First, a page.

• Hines, Welltower buy property on 56th St. and Lexington Avenue
  • Building to be torn down and replaced with 15-story tower

Hines, the developer behind the ultra-luxury condo tower rising by New York’s Museum of Modern Art, has a new project coming to midtown Manhattan: a senior-living community.

The builder, in a partnership with senior-housing owner Welltower Inc., acquired a site at the corner of 56th Street and Lexington Avenue for an undisclosed price, according to a joint statement Tuesday. They plan to tear down the existing building and construct a 15-story tower for people in need of assisted-living and memory-care services.

The site at 139 East 56th St. -- currently home to a T.G.I. Friday’s restaurant -- is in the heart of Manhattan’s office district and just a few blocks of east of the sky-piercing condominium towers of Billionaires’ Row. A senior-housing project would mark a shift for an area where ultra-luxury housing has proliferated, leading to a glut of high-end properties.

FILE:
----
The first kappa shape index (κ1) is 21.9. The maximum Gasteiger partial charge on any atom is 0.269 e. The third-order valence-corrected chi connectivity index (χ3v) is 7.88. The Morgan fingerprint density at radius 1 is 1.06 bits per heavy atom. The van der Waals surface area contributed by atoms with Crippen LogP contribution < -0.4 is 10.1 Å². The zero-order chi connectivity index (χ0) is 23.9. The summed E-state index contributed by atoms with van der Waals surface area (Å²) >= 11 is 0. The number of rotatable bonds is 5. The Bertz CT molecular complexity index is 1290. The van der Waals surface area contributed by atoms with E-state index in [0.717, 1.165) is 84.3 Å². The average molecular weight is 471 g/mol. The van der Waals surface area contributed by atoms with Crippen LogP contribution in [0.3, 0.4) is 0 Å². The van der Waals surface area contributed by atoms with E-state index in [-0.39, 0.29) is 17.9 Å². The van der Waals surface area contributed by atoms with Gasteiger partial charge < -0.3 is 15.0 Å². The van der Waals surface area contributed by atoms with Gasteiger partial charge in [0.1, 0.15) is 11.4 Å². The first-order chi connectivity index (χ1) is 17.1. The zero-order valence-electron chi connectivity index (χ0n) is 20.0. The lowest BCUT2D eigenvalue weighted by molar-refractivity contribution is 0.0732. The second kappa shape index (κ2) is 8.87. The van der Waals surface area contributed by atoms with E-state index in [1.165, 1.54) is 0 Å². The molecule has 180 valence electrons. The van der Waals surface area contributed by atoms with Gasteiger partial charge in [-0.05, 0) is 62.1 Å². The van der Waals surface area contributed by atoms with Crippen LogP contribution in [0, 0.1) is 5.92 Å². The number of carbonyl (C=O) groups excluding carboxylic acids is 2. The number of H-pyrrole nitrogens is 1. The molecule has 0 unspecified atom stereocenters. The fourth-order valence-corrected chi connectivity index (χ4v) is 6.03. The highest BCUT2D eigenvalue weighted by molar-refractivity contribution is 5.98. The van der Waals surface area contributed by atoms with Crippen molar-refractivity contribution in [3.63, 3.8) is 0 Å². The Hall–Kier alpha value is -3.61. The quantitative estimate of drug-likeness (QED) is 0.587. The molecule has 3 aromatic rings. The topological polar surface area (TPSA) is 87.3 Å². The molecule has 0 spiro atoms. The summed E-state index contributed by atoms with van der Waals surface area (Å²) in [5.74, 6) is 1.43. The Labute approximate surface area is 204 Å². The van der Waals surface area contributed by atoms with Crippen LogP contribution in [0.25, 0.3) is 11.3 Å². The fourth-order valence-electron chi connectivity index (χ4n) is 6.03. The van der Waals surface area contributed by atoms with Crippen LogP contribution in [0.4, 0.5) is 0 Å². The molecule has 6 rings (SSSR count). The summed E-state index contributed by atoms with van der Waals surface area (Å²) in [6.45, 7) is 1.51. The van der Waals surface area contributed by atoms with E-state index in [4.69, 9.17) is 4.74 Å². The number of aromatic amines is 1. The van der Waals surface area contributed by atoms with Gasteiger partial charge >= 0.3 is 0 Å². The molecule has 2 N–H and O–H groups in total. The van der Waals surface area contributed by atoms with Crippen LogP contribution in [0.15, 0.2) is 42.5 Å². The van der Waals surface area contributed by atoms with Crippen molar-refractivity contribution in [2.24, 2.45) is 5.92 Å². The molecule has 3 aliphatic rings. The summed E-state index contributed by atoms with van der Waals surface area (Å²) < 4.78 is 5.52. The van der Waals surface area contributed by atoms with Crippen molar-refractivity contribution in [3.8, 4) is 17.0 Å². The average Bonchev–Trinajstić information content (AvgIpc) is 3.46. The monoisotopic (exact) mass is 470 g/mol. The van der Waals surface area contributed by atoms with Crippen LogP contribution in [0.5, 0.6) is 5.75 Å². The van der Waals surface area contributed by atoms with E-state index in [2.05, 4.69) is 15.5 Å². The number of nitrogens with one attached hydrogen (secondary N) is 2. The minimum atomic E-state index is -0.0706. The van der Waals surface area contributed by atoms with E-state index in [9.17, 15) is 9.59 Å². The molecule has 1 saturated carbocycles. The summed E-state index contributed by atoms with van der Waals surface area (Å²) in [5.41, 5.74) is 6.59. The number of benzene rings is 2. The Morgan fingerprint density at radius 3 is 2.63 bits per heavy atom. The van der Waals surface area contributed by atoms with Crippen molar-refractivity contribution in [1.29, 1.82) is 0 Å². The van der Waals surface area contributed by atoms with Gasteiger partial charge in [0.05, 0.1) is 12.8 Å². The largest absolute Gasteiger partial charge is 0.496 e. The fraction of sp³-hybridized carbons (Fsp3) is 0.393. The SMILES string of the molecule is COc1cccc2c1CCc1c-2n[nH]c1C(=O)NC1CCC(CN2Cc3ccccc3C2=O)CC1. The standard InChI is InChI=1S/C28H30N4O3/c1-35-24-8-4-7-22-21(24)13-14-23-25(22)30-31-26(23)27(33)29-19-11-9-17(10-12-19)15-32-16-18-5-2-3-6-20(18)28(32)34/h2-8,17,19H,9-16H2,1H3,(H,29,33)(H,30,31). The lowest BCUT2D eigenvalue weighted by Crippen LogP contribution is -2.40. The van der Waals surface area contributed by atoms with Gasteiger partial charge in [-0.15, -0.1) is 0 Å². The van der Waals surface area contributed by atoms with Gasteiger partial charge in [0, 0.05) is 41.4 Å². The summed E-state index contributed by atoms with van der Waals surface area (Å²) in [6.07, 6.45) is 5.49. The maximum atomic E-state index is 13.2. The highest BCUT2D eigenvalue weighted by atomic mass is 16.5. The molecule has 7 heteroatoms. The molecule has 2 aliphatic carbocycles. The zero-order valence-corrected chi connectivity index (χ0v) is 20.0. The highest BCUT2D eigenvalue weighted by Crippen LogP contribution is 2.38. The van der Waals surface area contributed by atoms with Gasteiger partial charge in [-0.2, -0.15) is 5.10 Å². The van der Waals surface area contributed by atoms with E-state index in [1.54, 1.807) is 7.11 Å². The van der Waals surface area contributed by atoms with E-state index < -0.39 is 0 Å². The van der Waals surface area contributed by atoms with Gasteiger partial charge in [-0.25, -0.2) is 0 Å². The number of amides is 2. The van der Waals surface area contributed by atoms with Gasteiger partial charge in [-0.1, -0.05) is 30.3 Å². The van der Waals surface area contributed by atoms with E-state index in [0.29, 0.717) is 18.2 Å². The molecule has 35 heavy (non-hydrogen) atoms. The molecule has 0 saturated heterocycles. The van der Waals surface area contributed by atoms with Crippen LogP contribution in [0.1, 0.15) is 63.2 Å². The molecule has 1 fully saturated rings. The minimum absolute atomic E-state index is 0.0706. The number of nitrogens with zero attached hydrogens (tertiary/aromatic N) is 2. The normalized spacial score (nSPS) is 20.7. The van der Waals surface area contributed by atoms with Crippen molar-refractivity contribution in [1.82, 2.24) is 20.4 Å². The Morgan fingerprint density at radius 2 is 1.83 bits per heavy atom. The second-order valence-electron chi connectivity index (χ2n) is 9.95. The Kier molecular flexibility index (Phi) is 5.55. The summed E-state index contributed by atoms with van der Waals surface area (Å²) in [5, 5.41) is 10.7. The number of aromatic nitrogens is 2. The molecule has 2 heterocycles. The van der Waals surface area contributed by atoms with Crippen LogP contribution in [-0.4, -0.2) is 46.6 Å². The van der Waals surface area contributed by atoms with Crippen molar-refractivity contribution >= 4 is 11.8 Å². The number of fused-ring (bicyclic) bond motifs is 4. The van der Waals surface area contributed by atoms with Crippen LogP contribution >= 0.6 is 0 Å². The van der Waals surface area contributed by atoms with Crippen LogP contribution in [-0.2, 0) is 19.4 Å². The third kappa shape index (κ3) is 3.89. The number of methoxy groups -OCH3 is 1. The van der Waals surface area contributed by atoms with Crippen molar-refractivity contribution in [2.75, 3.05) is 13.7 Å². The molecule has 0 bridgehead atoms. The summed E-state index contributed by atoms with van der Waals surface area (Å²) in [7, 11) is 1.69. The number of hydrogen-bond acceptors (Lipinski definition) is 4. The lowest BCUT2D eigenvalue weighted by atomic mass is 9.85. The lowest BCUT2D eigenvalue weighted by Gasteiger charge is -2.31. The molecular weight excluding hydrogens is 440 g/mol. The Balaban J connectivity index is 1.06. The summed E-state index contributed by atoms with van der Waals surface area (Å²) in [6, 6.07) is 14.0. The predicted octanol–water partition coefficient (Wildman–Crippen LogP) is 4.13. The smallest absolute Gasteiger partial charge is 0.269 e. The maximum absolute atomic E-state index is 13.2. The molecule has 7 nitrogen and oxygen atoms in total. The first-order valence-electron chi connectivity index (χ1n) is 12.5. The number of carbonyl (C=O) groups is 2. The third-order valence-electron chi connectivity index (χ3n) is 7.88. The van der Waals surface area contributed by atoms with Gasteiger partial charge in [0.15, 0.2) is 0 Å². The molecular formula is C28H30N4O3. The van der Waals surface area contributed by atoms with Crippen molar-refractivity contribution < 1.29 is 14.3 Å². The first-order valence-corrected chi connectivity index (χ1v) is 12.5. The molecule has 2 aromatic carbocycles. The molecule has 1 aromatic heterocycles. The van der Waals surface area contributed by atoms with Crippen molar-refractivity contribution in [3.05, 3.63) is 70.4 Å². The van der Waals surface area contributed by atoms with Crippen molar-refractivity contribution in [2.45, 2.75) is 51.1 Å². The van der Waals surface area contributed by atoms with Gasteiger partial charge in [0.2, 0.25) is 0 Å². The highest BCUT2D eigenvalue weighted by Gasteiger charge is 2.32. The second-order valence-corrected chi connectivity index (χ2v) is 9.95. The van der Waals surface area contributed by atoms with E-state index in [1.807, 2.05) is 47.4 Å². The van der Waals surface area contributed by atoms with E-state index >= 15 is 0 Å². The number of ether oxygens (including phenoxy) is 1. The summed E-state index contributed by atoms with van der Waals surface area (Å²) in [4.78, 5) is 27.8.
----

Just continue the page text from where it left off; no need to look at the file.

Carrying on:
“It’s a different conversation than what we would typically have on a redevelopment site in Midtown,” said Jonathan Miller, president of New York appraisal firm Miller Samuel Inc. “The default thinking for the last five years has been that a patch of dirt is there to inevitably be a super-luxury condo tower.”

The project is the first foray into senior housing for Houston-based Hines, a global real estate developer with about $89 billion of assets under management.

Manhattan’s aging population has been “vastly underserved” in the number of assisted-living facilities available to them, Hines and Welltower said. The design and development plans for the project are under way and will be announced later, the companies said.

“Consistent with Welltower’s focus on high-quality assets in major metropolitan markets, we expect this project will support a more-connected model for health-care delivery to seniors,” Mercedes Kerr, senior vice president of business development at Toledo, Ohio-based Welltower, said in the statement.

Sellers of the site, comprising two adjacent properties, were Stephen Meringoff and Dennis Riese, according to the statement.

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